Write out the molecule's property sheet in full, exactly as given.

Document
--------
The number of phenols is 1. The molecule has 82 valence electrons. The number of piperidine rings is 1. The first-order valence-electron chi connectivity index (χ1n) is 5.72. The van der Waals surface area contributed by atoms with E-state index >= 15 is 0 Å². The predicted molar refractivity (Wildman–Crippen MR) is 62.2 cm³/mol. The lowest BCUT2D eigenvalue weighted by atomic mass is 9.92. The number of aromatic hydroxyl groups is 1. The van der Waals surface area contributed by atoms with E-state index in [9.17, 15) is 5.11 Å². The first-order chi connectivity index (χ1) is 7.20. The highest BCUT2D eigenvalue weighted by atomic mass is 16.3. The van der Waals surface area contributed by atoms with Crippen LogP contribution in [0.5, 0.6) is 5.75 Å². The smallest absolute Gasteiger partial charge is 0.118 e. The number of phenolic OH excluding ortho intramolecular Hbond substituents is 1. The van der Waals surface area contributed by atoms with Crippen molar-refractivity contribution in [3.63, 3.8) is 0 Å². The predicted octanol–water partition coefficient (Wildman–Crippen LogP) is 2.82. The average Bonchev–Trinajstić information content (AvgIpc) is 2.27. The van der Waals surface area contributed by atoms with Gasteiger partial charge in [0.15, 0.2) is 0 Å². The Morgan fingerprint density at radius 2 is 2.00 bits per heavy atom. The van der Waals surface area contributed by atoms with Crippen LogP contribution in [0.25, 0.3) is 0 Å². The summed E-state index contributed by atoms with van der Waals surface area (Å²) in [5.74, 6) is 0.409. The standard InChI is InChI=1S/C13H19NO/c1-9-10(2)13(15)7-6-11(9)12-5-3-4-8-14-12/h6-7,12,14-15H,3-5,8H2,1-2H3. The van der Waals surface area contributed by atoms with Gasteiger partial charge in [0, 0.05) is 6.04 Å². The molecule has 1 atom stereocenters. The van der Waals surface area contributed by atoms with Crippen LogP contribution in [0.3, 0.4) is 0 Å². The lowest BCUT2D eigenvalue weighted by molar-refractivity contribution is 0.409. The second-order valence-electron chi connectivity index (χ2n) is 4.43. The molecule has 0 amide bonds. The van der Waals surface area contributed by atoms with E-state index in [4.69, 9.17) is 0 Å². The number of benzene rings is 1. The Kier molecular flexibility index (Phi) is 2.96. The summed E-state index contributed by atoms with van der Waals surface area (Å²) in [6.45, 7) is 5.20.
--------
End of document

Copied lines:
The number of phenols is 1. The molecule has 82 valence electrons. The number of piperidine rings is 1. The first-order valence-electron chi connectivity index (χ1n) is 5.72. The van der Waals surface area contributed by atoms with E-state index >= 15 is 0 Å². The predicted molar refractivity (Wildman–Crippen MR) is 62.2 cm³/mol. The lowest BCUT2D eigenvalue weighted by atomic mass is 9.92. The number of aromatic hydroxyl groups is 1. The van der Waals surface area contributed by atoms with E-state index in [9.17, 15) is 5.11 Å². The first-order chi connectivity index (χ1) is 7.20. The highest BCUT2D eigenvalue weighted by atomic mass is 16.3. The van der Waals surface area contributed by atoms with Crippen LogP contribution in [0.5, 0.6) is 5.75 Å². The smallest absolute Gasteiger partial charge is 0.118 e. The number of phenolic OH excluding ortho intramolecular Hbond substituents is 1. The van der Waals surface area contributed by atoms with Crippen molar-refractivity contribution in [3.63, 3.8) is 0 Å². The predicted octanol–water partition coefficient (Wildman–Crippen LogP) is 2.82. The average Bonchev–Trinajstić information content (AvgIpc) is 2.27. The van der Waals surface area contributed by atoms with Gasteiger partial charge in [0.15, 0.2) is 0 Å². The Morgan fingerprint density at radius 2 is 2.00 bits per heavy atom. The van der Waals surface area contributed by atoms with Crippen LogP contribution in [0.25, 0.3) is 0 Å². The summed E-state index contributed by atoms with van der Waals surface area (Å²) in [5.74, 6) is 0.409. The standard InChI is InChI=1S/C13H19NO/c1-9-10(2)13(15)7-6-11(9)12-5-3-4-8-14-12/h6-7,12,14-15H,3-5,8H2,1-2H3. The van der Waals surface area contributed by atoms with Gasteiger partial charge in [0, 0.05) is 6.04 Å². The molecule has 1 atom stereocenters. The van der Waals surface area contributed by atoms with Crippen LogP contribution in [0.3, 0.4) is 0 Å². The lowest BCUT2D eigenvalue weighted by molar-refractivity contribution is 0.409. The second-order valence-electron chi connectivity index (χ2n) is 4.43. The molecule has 0 amide bonds. The van der Waals surface area contributed by atoms with E-state index in [4.69, 9.17) is 0 Å². The number of benzene rings is 1. The Kier molecular flexibility index (Phi) is 2.96. The summed E-state index contributed by atoms with van der Waals surface area (Å²) in [6.45, 7) is 5.20.